Presentation is loading. Please wait.

Presentation is loading. Please wait.

The Canterbury Tales Geoffrey Chaucer.

Similar presentations

Presentation on theme: "The Canterbury Tales Geoffrey Chaucer."— Presentation transcript:

1 The Canterbury Tales Geoffrey Chaucer

2 Geoffrey Chaucer Father of English poetry
One of the greatest English poets in his lifetime

3 Geoffrey Chaucer Father of the English language
Wrote in the vernacular Language of the common man Traditionally literature was published in French or Latin

4 Masterwork The Canterbury Tales Framework story
Inside story framed by outside story

5 The Canterbury Tales 124 projected tales Only 24 exist
Only first half of frame exists

6 The Frame The Prologue Setting Southwark, England The Tabard Inn
April 11, 1387

7 Reasons to attend a pilgrimage
Seek divine assistance Obtain a miraculous cure Give thanks for something already received Penance Show religious devotion Social purposes

8 The Tabard Inn 29 pilgrims show up for the journey
14th century heroes and rogues Medieval life Medieval values

9 Destination of Pilgrimage
Canterbury Shrine of the Holy Martyr St. Thomas a Becket Implications of religious corruption Rumors surrounding his murder

10 Journey Across Medieval Society

11 The Tales Each tale can stand on its own
The tales reflect various aspects of Medieval literature Romance and Comedy Rhyme and Prose Crude Humor and Religious Mysteries

12 The Narrator Chaucer is the author and will serve as the narrator
Will join the pilgrims Offers an unbiased opinion Tell facts; provide insight Condition of each pilgrim Profession and degree Apparel Physical description

13 Chaucer Worldly Educated Realistic
Has experienced many things and many people in his lifetime Educated Began Writing in twenties Poetry Translations of French Poetry Realistic Offers insight into human character

14 Characterization Direct Characterization Indirect Characterization
Directly told what a character is like Indirect Characterization Information is provided about the character, appearance and speech, which enables us to determine what the character is like

15 The Canterbury Tales Considered by historians and scholars to be the best contemporary picture of 14th century England

16 Admirable Characters The Oxford Cleric Spent $ on books Thin
The Knight Chivalrous 15 Mortal battles Fought wherever he was needed Modest Stained Tunic Rendering Thanks The Oxford Cleric Spent $ on books Thin Threadbare clothing Somber Would gladly teach and gladly learn Interest in knowledge, not $ Not interested in working for the church Not interested in finding a quick way to make money

17 Acceptable/Flawed Characters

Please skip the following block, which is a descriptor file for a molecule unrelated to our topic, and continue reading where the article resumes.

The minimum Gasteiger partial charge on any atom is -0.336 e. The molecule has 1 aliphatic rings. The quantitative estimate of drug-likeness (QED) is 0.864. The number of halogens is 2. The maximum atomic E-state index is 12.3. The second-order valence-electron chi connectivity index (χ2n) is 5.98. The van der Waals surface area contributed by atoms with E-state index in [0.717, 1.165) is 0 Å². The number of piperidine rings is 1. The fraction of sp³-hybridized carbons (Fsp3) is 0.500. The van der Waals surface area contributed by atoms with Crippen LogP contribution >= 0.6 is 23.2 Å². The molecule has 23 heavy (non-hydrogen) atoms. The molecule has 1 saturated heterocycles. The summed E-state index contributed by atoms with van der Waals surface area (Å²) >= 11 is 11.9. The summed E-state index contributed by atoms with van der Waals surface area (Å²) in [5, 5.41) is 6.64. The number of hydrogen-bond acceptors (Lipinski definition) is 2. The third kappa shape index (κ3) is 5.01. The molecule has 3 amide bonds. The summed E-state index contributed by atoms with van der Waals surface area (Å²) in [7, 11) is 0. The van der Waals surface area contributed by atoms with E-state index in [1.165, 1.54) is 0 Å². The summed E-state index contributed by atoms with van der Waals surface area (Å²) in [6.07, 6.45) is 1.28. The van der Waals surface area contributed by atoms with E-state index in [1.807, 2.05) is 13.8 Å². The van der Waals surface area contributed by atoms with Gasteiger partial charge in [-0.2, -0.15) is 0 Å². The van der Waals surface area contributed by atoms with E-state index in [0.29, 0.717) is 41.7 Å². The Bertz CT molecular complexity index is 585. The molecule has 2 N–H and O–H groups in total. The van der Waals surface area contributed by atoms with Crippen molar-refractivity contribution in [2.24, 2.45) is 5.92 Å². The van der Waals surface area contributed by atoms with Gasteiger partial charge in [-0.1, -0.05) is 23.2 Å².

Squire A knight in training Fights well Jousts rides Interested in the ladies Dresses to impress Fights to impress Acts to impress Has the potential to be like his father Yeoman Proper forester Proper equipment Wears green Medal of St. Christopher Patron saint of foresters Patron saint of travelers

18 Acceptable/Flawed Characters
Merchant Claims to be an expert Offers opinion Knows the sea Knows currency Was in debt Hypocrite Claims to be what he is not Tradesmen Started union for workers Protected member Hurt non-members Created a monopoly Worked Hard Because of wives Equipment is high quality and well taken care of

19 Acceptable/Flawed Characters
The Cook Knew all skills of a professional cook Roast, seethe, broil, fry Bake a tasty pie Had an “ulcer” on his knee Blancmange, creamy chicken dish, was one of his specialties Poor hygiene Possibly contaminates food

20 Corrupt Prioress Monk Overweight Ate foods of wealth
Spoke terrible French Appear smarter than those around her Sang with an intoning through her nose Appear sensual Sympathies lied with animals Fed them foods of wealth Jewelry Love conquers all Physical appearance Red lipstick Exposed freakishly large forehead Monk Overweight Hunted Not considered holy Decorated sleeves with fur Would ride or hunt in free time Ignored rules of St. Benet and St. Maur Founded and followed monastic rules Did not study Was not tormented Refused to put life on a shelf

21 Corrupt Friar Sergeant at the Law Intimate with women Overweight
Arranged marriages Offered gifts lisped Overweight Offered absolution for a gift Blackmailed people Knew innkeepers and barmaids Avoided sick and needy Kept $ collected for the church Sergeant at the Law Knew every criminal and every crime Implies he is a criminal Manipulated or took advantage of people Used position and power to make money Used intelligence to take advantage of less intelligent Dress is gaudy and tacky

22 Corrupt Franklin Skipper House open to all Glutton
Really open to only rich Glutton In a society that is impoverished Lived for his pleasure alone Implies he does not care about others or if his pleasures interfere with the pleasures of others Hired help fears him Severe treatment if he is not happy with their work Skipper Sent prisoners home More of a pirate All walked the plank No mercy No conscience Stole wine Dagger on a lanyard around his neck Symbolizes violence Dagger Noose

23 Time periods may differ:
Human nature changes little, if at all!!!

Download ppt "The Canterbury Tales Geoffrey Chaucer."

Similar presentations

Ads by Google